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Encryption Security Android Communications Privacy Software Transportation

Researchers Discover Security Problems Under the Hood of Automobile Apps ( 27

An anonymous reader quotes a report from Ars Technica: Malware researchers Victor Chebyshev and Mikhail Kuzin examined seven Android apps for connected vehicles and found that the apps were ripe for malicious exploitation. Six of the applications had unencrypted user credentials, and all of them had little in the way of protection against reverse-engineering or the insertion of malware into apps. The vulnerabilities looked at by the Kaspersky researchers focused not on vehicle communication, but on the Android apps associated with the services and the potential for their credentials to be hijacked by malware if a car owner's smartphone is compromised. All seven of the applications allowed the user to remotely unlock their vehicle; six made remote engine start possible (though whether it's possible for someone to drive off with the vehicle without having a key or RFID-equipped key fob present is unclear). Two of the seven apps used unencrypted user logins and passwords, making theft of credentials much easier. And none of the applications performed any sort of integrity check or detection of root permissions to the app's data and events -- making it much easier for someone to create an "evil" version of the app to provide an avenue for attack. While malware versions of these apps would require getting a car owner to install them on their device in order to succeed, Chebyshev and Kuzin suggested that would be possible through a spear-phishing attack warning the owner of a need to do an emergency app update. Other malware might also be able to perform the installation.
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Researchers Discover Security Problems Under the Hood of Automobile Apps

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  • that's no barrier. (Score:3, Insightful)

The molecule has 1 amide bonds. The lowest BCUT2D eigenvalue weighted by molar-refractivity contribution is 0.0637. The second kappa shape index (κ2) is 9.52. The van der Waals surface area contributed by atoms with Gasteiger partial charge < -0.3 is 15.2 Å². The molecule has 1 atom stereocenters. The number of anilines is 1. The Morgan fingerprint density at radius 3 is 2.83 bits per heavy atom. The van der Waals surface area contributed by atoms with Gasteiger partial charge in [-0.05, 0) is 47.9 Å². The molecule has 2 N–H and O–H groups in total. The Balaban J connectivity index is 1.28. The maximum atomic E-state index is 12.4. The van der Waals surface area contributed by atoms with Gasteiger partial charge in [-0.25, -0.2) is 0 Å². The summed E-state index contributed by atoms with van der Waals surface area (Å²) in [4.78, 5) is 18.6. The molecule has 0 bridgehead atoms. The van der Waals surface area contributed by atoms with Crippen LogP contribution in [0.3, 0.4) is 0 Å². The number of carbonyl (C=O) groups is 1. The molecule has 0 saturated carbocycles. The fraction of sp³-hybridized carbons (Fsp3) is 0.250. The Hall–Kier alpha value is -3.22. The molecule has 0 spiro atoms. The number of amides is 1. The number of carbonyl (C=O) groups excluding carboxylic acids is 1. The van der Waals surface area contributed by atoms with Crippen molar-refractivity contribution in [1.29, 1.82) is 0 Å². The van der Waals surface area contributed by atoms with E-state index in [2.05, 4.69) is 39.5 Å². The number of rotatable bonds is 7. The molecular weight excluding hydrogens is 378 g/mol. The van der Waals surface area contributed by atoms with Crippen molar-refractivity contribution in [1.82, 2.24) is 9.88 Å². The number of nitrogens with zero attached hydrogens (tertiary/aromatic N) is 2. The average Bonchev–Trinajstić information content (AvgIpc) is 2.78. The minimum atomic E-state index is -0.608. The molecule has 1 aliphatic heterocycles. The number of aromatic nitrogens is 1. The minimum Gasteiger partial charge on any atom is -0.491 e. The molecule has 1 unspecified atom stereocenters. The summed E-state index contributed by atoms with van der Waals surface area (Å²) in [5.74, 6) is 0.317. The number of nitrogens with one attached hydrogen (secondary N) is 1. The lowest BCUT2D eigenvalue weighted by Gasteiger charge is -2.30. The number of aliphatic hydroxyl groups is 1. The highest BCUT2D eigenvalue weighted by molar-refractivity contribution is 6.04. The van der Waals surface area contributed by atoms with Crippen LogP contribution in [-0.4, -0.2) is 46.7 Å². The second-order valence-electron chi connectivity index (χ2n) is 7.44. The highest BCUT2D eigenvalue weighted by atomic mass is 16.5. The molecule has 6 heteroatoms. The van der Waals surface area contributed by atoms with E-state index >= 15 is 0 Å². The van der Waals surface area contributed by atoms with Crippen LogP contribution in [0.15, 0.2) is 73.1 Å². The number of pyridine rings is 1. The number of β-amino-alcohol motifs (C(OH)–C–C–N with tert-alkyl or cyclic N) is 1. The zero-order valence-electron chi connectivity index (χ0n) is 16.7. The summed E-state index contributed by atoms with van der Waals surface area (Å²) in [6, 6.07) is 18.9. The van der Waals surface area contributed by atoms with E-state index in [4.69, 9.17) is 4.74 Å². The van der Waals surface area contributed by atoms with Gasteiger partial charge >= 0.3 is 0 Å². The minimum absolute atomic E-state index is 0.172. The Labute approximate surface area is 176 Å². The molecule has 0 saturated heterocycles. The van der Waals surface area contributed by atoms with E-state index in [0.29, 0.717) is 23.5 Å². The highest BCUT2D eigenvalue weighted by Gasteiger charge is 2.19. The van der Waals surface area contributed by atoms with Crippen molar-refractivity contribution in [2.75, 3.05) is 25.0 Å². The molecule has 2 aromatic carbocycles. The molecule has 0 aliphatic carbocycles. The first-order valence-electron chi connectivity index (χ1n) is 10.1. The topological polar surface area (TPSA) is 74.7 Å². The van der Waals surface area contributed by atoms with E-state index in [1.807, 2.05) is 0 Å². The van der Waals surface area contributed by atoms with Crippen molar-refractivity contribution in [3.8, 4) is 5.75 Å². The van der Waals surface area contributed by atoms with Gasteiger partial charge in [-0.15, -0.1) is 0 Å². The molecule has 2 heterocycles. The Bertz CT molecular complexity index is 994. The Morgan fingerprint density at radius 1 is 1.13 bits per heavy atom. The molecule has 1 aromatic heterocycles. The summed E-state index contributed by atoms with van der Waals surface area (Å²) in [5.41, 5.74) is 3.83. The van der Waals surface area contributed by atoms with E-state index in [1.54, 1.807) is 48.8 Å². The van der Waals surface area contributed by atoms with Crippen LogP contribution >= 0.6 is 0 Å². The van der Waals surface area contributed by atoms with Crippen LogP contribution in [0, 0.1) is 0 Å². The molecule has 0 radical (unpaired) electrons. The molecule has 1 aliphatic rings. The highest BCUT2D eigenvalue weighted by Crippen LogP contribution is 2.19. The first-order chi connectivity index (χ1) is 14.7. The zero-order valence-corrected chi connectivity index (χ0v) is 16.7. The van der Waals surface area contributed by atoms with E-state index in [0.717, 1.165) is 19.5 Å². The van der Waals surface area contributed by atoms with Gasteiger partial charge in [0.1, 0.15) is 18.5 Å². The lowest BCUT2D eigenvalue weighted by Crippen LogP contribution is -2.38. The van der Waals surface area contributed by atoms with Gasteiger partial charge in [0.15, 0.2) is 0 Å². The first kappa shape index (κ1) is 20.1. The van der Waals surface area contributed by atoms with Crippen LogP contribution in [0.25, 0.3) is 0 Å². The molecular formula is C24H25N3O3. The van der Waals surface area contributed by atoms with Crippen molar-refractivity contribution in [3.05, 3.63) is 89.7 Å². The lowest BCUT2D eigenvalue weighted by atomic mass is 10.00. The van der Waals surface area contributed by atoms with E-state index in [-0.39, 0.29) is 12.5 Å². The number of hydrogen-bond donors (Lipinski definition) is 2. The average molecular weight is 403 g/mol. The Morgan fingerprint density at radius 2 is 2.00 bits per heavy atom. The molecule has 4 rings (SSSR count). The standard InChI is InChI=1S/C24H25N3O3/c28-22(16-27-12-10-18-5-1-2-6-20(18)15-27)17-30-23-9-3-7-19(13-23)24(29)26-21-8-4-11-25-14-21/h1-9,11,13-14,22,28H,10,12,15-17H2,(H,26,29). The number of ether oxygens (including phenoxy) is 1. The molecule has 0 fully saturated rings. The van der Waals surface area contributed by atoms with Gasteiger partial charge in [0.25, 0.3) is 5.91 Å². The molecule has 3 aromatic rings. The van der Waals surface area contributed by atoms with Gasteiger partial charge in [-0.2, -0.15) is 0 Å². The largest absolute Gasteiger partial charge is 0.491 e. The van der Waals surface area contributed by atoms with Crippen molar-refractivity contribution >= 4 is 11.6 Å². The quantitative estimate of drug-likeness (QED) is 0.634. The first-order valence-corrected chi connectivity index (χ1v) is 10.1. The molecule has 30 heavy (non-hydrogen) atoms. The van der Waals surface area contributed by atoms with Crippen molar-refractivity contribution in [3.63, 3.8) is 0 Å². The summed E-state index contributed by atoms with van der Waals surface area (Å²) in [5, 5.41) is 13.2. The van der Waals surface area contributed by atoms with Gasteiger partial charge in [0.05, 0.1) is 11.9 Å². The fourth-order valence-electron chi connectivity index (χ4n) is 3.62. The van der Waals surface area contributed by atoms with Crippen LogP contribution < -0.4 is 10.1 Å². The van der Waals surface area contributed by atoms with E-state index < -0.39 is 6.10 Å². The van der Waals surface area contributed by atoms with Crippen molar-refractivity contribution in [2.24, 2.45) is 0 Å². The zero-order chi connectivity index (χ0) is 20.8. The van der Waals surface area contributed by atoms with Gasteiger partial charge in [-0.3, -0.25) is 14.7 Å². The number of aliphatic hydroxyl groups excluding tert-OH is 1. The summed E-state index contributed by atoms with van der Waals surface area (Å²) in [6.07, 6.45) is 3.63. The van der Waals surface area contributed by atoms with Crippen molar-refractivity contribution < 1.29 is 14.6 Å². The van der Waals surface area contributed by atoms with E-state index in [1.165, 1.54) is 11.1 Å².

by Anonymous Coward on Friday February 17, 2017 @10:03PM (#53890167)

    require getting a car owner to install them on their device in order to succeed

    If the decades since the dawn of the personal computer era have taught anything whatsoever, it's that getting people to do absolutely anything at all with a computer is no barrier whatsoever. If presented with a dialog box that says, "by pushing OK we will burn down your house, shoot your dog, sell your sister into slavery, commit credit card fraud with your account, and force you to listen to Justin Beiber music 24/7", people will happily click it.

    Technology = brain disabled.

  • I certainly hope that they have an emergency off button somewhere within the vehicle. If the car goes crazy, you are helpless.
  • by Snotnose ( 212196 ) on Friday February 17, 2017 @10:05PM (#53890179)
    For the last few years we've heard about car companies adding networking to their cars, without adding any kind of security. Do a 3 finger salute on your DVD player? Hello, you can turn off the brakes.

    I for one want to see car manufacturers 100% liable, plus damages, to software issues.

    Fuck em, they're cheaping out in the hopes of being first to market. I say, first to hacked, first to toast.
  • As a security expert (since anyone can make that claim), I have discovered that since code is written by people, and no one could possibly take the time and spend the money to absolutely secure any application written for any operating system (moving targets), that X (name your application) could possibly (if any number of random factors are taken into consideration) be compromised! Not that anyone has actually proven that any such hack has been accomplished.

    How about give us some news when the exploits ac

  • by Anonymous Coward

    An engine, four wheels, a cabin, a trunk, and air conditioning. That's it. Power windows and heated seats would be nice, but I can live without them.

    No DVD players, no touch/voice/gesture controls, no satnav, no phone integration, no remote starting, and no other "Smart"-whatever or capability to interact with anything or anyone else not in physical contact with it.

    Does such a thing even exist anymore?

  • all of them had little in the way of protection against reverse-engineering or the insertion of malware into apps.

    Finding out the underlying working or source code of an application is not the actual security problem; provided of course that the program is audited, or, preferably, free software.

  • Clitorises have hoods too but you won't find any vulnerable smartphone apps underneath. It is best to press down gently and fumble as if you're searching for a catch, and polish until it shines! Life is more rewarding if you need not be concerned about cloud security.

  • Well, other news on this came out sometime ago now, but it's well known that car manufacturers have no clue about security when it comes to their car systems.
    It's a bit like IoT devices, only worse.

    Thing is, these car manufacturers managed to develop and evolve systems for a long time with costumers not questioning or taking security in consideration for the systems. The hacker and security community has been warning several manufacturers for the longest time, but they won't do anything because the vast maj

"What the scientists have in their briefcases is terrifying." -- Nikita Khrushchev